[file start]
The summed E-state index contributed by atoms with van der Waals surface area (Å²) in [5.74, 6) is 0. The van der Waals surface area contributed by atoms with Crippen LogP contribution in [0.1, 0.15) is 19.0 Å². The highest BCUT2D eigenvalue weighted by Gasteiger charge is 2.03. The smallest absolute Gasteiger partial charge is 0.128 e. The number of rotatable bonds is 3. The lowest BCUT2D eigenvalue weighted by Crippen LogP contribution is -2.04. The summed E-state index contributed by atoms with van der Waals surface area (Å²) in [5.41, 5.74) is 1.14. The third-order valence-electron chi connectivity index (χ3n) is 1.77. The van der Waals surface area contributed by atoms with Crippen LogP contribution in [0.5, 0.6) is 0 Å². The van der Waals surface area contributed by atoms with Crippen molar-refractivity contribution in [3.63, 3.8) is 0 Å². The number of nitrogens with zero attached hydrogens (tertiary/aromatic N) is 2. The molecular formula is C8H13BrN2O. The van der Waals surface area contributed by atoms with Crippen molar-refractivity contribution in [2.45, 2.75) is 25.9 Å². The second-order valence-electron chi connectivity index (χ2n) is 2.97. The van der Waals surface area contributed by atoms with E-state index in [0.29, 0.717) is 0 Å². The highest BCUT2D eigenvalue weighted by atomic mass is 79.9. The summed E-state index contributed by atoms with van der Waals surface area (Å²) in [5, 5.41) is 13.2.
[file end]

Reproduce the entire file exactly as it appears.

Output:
The summed E-state index contributed by atoms with van der Waals surface area (Å²) in [5.74, 6) is 0. The van der Waals surface area contributed by atoms with Crippen LogP contribution in [0.1, 0.15) is 19.0 Å². The highest BCUT2D eigenvalue weighted by Gasteiger charge is 2.03. The smallest absolute Gasteiger partial charge is 0.128 e. The number of rotatable bonds is 3. The lowest BCUT2D eigenvalue weighted by Crippen LogP contribution is -2.04. The summed E-state index contributed by atoms with van der Waals surface area (Å²) in [5.41, 5.74) is 1.14. The third-order valence-electron chi connectivity index (χ3n) is 1.77. The van der Waals surface area contributed by atoms with Crippen LogP contribution in [0.5, 0.6) is 0 Å². The van der Waals surface area contributed by atoms with Crippen molar-refractivity contribution in [3.63, 3.8) is 0 Å². The number of nitrogens with zero attached hydrogens (tertiary/aromatic N) is 2. The molecular formula is C8H13BrN2O. The van der Waals surface area contributed by atoms with Crippen molar-refractivity contribution in [2.45, 2.75) is 25.9 Å². The second-order valence-electron chi connectivity index (χ2n) is 2.97. The van der Waals surface area contributed by atoms with E-state index in [0.29, 0.717) is 0 Å². The highest BCUT2D eigenvalue weighted by atomic mass is 79.9. The summed E-state index contributed by atoms with van der Waals surface area (Å²) in [5, 5.41) is 13.2.